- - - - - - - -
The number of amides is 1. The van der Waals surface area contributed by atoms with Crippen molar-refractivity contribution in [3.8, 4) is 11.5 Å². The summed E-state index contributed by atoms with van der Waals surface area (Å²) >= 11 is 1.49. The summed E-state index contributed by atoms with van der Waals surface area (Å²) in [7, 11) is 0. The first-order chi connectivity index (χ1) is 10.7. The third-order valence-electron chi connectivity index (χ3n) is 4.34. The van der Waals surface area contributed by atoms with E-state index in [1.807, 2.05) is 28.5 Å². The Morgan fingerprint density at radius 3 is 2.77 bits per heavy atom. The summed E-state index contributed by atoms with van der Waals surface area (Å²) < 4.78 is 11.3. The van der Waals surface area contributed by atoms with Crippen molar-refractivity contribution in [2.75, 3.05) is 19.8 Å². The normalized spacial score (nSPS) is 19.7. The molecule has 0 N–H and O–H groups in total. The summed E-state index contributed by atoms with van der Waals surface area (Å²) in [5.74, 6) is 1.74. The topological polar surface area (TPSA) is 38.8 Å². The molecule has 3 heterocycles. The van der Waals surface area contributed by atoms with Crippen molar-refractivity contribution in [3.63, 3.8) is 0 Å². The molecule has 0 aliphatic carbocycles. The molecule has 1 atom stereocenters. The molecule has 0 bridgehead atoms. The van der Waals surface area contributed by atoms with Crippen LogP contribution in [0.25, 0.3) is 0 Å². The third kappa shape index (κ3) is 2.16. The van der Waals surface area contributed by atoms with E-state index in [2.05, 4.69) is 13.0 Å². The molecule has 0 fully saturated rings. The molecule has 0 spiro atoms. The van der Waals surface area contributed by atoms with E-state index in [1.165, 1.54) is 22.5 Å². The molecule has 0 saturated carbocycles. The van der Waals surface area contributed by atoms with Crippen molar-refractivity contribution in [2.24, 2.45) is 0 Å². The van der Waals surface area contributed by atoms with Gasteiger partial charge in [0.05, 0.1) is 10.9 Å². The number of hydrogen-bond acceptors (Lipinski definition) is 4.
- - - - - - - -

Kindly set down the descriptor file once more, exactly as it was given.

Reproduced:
The number of amides is 1. The van der Waals surface area contributed by atoms with Crippen molar-refractivity contribution in [3.8, 4) is 11.5 Å². The summed E-state index contributed by atoms with van der Waals surface area (Å²) >= 11 is 1.49. The summed E-state index contributed by atoms with van der Waals surface area (Å²) in [7, 11) is 0. The first-order chi connectivity index (χ1) is 10.7. The third-order valence-electron chi connectivity index (χ3n) is 4.34. The van der Waals surface area contributed by atoms with E-state index in [1.807, 2.05) is 28.5 Å². The Morgan fingerprint density at radius 3 is 2.77 bits per heavy atom. The summed E-state index contributed by atoms with van der Waals surface area (Å²) < 4.78 is 11.3. The van der Waals surface area contributed by atoms with Crippen molar-refractivity contribution in [2.75, 3.05) is 19.8 Å². The normalized spacial score (nSPS) is 19.7. The molecule has 0 N–H and O–H groups in total. The summed E-state index contributed by atoms with van der Waals surface area (Å²) in [5.74, 6) is 1.74. The topological polar surface area (TPSA) is 38.8 Å². The molecule has 3 heterocycles. The van der Waals surface area contributed by atoms with Crippen molar-refractivity contribution in [3.63, 3.8) is 0 Å². The molecule has 0 aliphatic carbocycles. The molecule has 1 atom stereocenters. The molecule has 0 bridgehead atoms. The van der Waals surface area contributed by atoms with Crippen LogP contribution in [0.25, 0.3) is 0 Å². The third kappa shape index (κ3) is 2.16. The van der Waals surface area contributed by atoms with E-state index in [2.05, 4.69) is 13.0 Å². The molecule has 0 fully saturated rings. The molecule has 0 spiro atoms. The van der Waals surface area contributed by atoms with E-state index in [1.165, 1.54) is 22.5 Å². The molecule has 0 saturated carbocycles. The van der Waals surface area contributed by atoms with Crippen molar-refractivity contribution in [2.24, 2.45) is 0 Å². The van der Waals surface area contributed by atoms with Gasteiger partial charge in [0.05, 0.1) is 10.9 Å². The number of hydrogen-bond acceptors (Lipinski definition) is 4.